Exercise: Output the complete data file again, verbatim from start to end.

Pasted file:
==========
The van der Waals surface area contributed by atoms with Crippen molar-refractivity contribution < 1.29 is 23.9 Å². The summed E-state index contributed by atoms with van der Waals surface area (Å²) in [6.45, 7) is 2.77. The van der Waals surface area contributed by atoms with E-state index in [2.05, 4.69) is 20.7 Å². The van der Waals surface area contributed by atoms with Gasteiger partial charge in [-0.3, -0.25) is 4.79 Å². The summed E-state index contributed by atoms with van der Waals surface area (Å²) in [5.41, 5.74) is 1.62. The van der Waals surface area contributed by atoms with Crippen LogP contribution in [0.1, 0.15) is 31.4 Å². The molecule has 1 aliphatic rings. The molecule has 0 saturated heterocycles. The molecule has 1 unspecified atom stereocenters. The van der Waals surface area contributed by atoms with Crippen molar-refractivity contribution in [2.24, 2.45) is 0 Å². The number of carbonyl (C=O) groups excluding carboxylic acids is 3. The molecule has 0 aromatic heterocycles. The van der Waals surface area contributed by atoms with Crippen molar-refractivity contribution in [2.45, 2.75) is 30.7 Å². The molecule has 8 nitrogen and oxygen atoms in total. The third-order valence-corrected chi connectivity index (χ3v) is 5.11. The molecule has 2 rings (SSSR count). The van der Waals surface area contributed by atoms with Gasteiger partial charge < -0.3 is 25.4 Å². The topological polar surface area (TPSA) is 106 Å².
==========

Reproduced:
The van der Waals surface area contributed by atoms with Crippen molar-refractivity contribution < 1.29 is 23.9 Å². The summed E-state index contributed by atoms with van der Waals surface area (Å²) in [6.45, 7) is 2.77. The van der Waals surface area contributed by atoms with E-state index in [2.05, 4.69) is 20.7 Å². The van der Waals surface area contributed by atoms with Gasteiger partial charge in [-0.3, -0.25) is 4.79 Å². The summed E-state index contributed by atoms with van der Waals surface area (Å²) in [5.41, 5.74) is 1.62. The van der Waals surface area contributed by atoms with Crippen LogP contribution in [0.1, 0.15) is 31.4 Å². The molecule has 1 aliphatic rings. The molecule has 0 saturated heterocycles. The molecule has 1 unspecified atom stereocenters. The van der Waals surface area contributed by atoms with Crippen molar-refractivity contribution in [2.24, 2.45) is 0 Å². The number of carbonyl (C=O) groups excluding carboxylic acids is 3. The molecule has 0 aromatic heterocycles. The van der Waals surface area contributed by atoms with Crippen molar-refractivity contribution in [2.45, 2.75) is 30.7 Å². The molecule has 8 nitrogen and oxygen atoms in total. The third-order valence-corrected chi connectivity index (χ3v) is 5.11. The molecule has 2 rings (SSSR count). The van der Waals surface area contributed by atoms with Gasteiger partial charge < -0.3 is 25.4 Å². The topological polar surface area (TPSA) is 106 Å².